Bahrain has uncovered a 54-member Iranian-linked militant group suspected of involvement in attacks on security forces, including organising a prison break in January, and seized automatic weapons.
It was one of the biggest security operations against suspected militants Bahrain blames for an increase in attacks on security forces in the kingdom.
Chief prosecutor Ahmed Al Hammadi said security forces arrested 25 members and seized 11 pistols and Kalashnikov rifles in a series of operations, including an attempted arms smuggling in December, state news agency BNA said.
Mr Al Hammadi also said an investigation into the January prison break revealed that a Germany-based leader of the group had helped organise trips for members from Bahrain to Iran and Iraq for training.
“The investigation revealed that ... several members [were sent] to Iran and Iraq to train on the use of explosives and automatic weapons in [Iranian] Revolutionary Guards camps to prepare them to carry out terrorist acts inside the country,” Mr Al Hammadi said.
The group was suspected of involvement in six armed attacks, including the January assault on Jau prison that killed one policeman and led to the escape of 10 convicted inmates and the stealing of weapons, the report said.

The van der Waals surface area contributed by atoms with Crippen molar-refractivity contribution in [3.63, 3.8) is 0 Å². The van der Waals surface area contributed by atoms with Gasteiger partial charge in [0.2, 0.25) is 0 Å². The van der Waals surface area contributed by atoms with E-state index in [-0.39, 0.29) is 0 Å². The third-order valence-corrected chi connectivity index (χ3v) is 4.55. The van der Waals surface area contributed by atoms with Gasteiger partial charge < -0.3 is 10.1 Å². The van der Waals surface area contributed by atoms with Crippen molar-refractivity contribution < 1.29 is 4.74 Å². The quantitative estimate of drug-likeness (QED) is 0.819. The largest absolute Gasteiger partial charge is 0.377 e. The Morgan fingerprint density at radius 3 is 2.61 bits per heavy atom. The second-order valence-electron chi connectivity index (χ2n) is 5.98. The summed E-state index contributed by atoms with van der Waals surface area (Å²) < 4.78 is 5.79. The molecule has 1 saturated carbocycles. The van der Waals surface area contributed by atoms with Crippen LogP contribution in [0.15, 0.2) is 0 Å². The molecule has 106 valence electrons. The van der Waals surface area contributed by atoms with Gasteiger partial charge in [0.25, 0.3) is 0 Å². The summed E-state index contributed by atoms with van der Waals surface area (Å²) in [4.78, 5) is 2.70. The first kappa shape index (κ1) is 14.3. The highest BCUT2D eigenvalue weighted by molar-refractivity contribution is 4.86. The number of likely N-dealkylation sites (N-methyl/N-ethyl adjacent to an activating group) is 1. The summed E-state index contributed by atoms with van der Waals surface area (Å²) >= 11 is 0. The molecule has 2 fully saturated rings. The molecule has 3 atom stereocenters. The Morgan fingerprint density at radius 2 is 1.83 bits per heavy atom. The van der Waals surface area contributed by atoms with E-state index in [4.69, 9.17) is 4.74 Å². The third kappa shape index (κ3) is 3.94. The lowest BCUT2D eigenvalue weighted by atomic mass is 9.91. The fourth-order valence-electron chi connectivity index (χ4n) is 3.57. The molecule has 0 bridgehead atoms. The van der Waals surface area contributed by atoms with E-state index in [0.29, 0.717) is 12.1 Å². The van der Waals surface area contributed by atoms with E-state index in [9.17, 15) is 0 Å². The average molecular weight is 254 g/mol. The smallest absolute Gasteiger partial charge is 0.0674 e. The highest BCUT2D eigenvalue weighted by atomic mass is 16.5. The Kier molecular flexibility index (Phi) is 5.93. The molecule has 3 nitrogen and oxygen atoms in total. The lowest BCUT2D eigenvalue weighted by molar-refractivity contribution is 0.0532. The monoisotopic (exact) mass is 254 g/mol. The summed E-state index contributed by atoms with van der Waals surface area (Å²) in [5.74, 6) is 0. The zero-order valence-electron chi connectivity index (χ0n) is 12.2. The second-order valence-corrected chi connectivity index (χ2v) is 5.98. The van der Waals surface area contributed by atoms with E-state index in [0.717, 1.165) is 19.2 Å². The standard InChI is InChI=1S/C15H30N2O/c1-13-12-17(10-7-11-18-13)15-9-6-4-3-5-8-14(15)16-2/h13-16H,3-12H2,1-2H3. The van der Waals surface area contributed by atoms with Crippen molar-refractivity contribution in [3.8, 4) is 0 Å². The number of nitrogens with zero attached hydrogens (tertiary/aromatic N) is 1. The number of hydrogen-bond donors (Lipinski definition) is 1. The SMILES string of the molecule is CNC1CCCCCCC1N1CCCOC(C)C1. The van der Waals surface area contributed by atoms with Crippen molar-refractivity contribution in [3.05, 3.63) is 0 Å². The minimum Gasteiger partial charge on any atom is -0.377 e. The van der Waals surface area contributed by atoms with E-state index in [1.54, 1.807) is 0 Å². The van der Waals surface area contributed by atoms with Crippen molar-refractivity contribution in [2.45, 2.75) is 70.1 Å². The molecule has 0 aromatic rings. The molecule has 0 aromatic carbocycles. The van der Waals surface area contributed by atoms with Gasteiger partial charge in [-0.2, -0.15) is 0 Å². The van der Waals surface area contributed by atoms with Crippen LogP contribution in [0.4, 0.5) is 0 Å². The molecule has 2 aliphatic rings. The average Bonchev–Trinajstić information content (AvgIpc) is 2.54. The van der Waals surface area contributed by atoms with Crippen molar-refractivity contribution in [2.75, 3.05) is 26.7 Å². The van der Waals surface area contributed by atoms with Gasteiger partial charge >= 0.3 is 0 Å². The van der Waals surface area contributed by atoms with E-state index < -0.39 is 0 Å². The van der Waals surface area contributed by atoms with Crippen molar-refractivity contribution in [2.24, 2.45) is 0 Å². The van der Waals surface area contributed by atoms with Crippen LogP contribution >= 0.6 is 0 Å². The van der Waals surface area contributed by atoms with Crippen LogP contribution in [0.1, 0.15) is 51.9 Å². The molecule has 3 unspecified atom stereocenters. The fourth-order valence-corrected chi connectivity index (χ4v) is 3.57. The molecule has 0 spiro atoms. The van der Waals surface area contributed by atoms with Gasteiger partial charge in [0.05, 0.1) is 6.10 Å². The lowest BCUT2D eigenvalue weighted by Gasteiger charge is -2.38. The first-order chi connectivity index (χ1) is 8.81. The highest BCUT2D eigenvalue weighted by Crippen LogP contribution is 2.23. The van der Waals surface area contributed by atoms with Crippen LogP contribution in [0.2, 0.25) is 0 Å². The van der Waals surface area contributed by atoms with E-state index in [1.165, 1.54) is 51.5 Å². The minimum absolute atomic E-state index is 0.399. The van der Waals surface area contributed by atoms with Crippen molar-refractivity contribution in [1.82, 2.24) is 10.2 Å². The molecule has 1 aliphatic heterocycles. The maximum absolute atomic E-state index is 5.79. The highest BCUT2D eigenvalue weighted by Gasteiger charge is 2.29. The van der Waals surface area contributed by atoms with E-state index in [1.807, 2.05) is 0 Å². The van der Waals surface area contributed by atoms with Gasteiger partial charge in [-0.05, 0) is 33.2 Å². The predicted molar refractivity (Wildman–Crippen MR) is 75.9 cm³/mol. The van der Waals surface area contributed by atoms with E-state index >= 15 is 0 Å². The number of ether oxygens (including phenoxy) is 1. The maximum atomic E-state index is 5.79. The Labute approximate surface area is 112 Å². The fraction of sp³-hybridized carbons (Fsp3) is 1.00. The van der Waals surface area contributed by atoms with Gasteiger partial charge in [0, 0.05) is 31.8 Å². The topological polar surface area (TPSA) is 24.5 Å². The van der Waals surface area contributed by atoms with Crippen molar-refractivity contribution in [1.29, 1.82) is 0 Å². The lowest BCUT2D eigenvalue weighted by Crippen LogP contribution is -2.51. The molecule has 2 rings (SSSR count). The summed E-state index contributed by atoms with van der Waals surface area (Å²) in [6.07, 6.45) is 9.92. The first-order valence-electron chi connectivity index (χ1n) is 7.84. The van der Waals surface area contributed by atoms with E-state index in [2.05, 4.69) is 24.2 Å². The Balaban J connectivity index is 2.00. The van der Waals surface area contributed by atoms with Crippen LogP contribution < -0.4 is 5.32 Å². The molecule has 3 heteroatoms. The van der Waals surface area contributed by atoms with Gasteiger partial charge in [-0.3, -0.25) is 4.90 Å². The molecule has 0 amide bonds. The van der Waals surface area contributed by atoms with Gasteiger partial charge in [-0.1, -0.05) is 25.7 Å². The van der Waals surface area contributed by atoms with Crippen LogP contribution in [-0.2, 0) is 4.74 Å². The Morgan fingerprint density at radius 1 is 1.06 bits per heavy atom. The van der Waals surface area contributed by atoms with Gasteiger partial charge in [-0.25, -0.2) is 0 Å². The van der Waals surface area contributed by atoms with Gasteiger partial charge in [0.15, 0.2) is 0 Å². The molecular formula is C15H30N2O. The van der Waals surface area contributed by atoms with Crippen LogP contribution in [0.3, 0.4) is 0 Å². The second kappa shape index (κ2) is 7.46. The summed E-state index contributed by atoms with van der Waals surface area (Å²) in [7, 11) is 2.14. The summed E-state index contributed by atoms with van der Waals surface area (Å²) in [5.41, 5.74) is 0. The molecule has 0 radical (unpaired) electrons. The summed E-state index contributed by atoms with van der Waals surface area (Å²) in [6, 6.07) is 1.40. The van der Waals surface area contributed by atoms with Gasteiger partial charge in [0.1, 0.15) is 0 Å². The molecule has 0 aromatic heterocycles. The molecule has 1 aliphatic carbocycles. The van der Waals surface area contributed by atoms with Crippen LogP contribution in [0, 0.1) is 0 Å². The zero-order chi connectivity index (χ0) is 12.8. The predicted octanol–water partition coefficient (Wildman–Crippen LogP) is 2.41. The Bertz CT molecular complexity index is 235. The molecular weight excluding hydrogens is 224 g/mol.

Members of the group also killed an officer at his farm in Bilad Al Qadeem on January 28, and organised an attempt to smuggle the escaped Jau prison inmates abroad in February. Authorities said at the time that security forces killed three men and captured seven during a gun battle at sea as they tried to flee to Iran.
Bahrain frequently accuses Iran of being behind bomb attacks targeting security services and fomenting protests among the kingdom’s Shiite population.
Tensions have been rising in the kingdom since last year after authorities stepped up a crackdown on dissent, banning the main opposition group Al Wefaq.
Meanwhile, Iran said yesterday it had successfully tested a sophisticated Russian-made air defence system.
Iran’s advanced S-300 system was operational after a test during a recent military exercise called Damavand, the name of the country’s highest mountain.
It was conducted in Iran’s central desert in the presence of government and military officials.
State TV showed the missiles being launched from the backs of lorries and targeting various flying objects, including other rockets.
With a range of up to 200 kilometres, the S-300 is capable of tracking and striking several targets at once.
Air defence commander Gen Farzad Esmaili said that a domestically made air defence system called Bavar 373, which was “more advanced than the S-300”, would be tested very soon.
Iran had been trying to acquire the system for years to ward off repeated threats by Israel to bomb its nuclear plants, but Russia suspended delivery in line with United Nations sanctions imposed over the nuclear programme.
* Reuters and Associated Press